The Public Diplomacy Council of Catalonia, known as the Diplocat, has been officially reactivated today by its consortium, formed by representatives from different Catalan authorities and organizations, including chambers of commerce and universities.
The Diplocat was closed down by the former Spanish government as part of the application of Article 155, which suspended Catalonia’s autonomy. The Catalan government decided in June to stop its liquidation, arguing that it was illegal.
President Quim Torra and Foreign Affairs Minister Ernest Maragall formally announced the reopening of the Diplocat on Wednesday after a meeting with the board of the organization.
New director to be appointed
The former secretary general of the Diplocat, Albert Royo, will not continue as head, and will be temporarily replaced by the Secretary General of Foreign Affairs of the government, Natàlia Mas. The board is expected to nominate a new director for the Diplocat in its next meeting.
The Public Diplomacy Council of Catalonia was considered by unionist groups as one of the main reasons behind the internationalisation of the independence case, and Spanish police officers are including the organization in their investigations into alleged misuse of funds.
Diplocat was often blamed by Madrid as the reason behind some international press editorials being in favor of a referendum or critical of the Spanish government’s stance on Catalonia. An MP from unionist party Ciutadans (Cs) accused the then Spanish government of not “doing enough” to stop the “propaganda” that, according to him, Diplocat disseminated. “Diplocat has managed to create an international idea that Spain nowadays has something to do with that of the Franco years,” said MP Juan Carlos Girauta.
These and other similar comments explain why Diplocat’s closure became one of the cornerstones of Spain’s direct rule in Catalonia. Former vice president Soraya Saénz de Santamaría joked about it, asking an audience of supporters: “Do you know what the Diplocat it’s called now? Diplocat in liquidation.” The joke turned against her months later, when her PP government was removed from power. Then, social media users edited her Diplocat video to have her say the PP is “in liquidation”.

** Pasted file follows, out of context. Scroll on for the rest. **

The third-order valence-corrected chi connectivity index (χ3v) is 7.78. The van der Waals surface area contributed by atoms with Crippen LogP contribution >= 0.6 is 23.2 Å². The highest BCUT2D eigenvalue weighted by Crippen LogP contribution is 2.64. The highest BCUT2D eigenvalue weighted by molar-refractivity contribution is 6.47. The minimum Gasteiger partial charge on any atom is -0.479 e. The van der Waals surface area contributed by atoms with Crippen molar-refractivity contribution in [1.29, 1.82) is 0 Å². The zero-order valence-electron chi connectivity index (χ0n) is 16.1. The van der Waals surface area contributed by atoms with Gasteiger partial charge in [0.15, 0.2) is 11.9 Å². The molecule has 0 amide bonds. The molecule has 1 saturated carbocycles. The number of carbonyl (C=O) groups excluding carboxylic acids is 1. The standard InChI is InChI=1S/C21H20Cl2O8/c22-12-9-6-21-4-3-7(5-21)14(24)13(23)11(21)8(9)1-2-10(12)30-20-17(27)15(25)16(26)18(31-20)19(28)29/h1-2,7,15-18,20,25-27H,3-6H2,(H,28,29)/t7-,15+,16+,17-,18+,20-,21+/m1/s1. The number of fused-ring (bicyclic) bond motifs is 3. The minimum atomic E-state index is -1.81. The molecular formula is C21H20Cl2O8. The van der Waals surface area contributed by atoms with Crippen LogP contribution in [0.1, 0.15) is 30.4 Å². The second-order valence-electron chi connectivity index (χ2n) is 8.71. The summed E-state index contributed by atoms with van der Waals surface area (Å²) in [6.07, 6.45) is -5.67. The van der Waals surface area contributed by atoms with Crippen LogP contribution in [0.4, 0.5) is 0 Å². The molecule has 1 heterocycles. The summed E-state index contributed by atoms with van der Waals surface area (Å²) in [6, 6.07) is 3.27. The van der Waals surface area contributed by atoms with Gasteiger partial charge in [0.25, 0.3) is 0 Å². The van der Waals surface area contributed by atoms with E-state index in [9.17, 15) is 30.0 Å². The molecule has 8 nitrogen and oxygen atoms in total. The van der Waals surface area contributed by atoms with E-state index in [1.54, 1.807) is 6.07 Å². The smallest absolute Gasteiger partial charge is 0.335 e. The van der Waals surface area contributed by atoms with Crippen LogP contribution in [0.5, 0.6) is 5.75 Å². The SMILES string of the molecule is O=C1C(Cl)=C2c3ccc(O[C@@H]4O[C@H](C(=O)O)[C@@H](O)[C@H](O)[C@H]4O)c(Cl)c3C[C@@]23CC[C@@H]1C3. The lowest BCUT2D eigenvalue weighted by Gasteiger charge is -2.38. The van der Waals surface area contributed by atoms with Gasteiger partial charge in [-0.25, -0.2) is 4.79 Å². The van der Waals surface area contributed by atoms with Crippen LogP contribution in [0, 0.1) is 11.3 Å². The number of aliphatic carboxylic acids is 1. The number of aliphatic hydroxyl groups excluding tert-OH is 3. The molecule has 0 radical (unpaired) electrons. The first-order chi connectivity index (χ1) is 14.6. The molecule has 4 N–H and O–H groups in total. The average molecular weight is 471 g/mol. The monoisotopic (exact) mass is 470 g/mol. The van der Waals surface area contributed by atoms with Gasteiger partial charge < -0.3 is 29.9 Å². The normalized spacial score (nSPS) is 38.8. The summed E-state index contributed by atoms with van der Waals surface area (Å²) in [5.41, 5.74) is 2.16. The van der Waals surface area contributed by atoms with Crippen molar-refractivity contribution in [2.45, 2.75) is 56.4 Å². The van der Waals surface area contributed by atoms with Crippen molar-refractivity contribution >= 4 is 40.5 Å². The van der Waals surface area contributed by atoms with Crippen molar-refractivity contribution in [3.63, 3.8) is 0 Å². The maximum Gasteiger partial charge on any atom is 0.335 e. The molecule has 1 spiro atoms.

The Diplocat will try to get back all the employees dismissed by the Spanish government during direct rule. Although the shutting down of Diplocat was announced immediately after the Catalan declaration of independence, at the end of October, workers were fired some months later, in April.
Diplocat employees always said the organization would be reinstated with the end of direct rule and denied they held a bias towards independence. They pointed out that “all delegations” visiting Catalonia through them “had the chance to meet with all parties with parliamentary representation as well as with diverse and plural entities from civil society.” They also said that all parties, including those supporting direct rule, had participated in the organization’s initiatives.
They also insisted that, from Diplocat, they “invited people who are clearly opposed” to independence to all their events and sessions, with debates often having “most of the participants clearly opposed to secession.” Diplocat workers said that their actions had always fallen within the scope of public diplomacy, which is different from regular diplomacy. “The actions of Diplocat were not aimed at setting up relations with foreign governments, but rather at broadcasting the Catalan reality to individuals and entities abroad,” they added.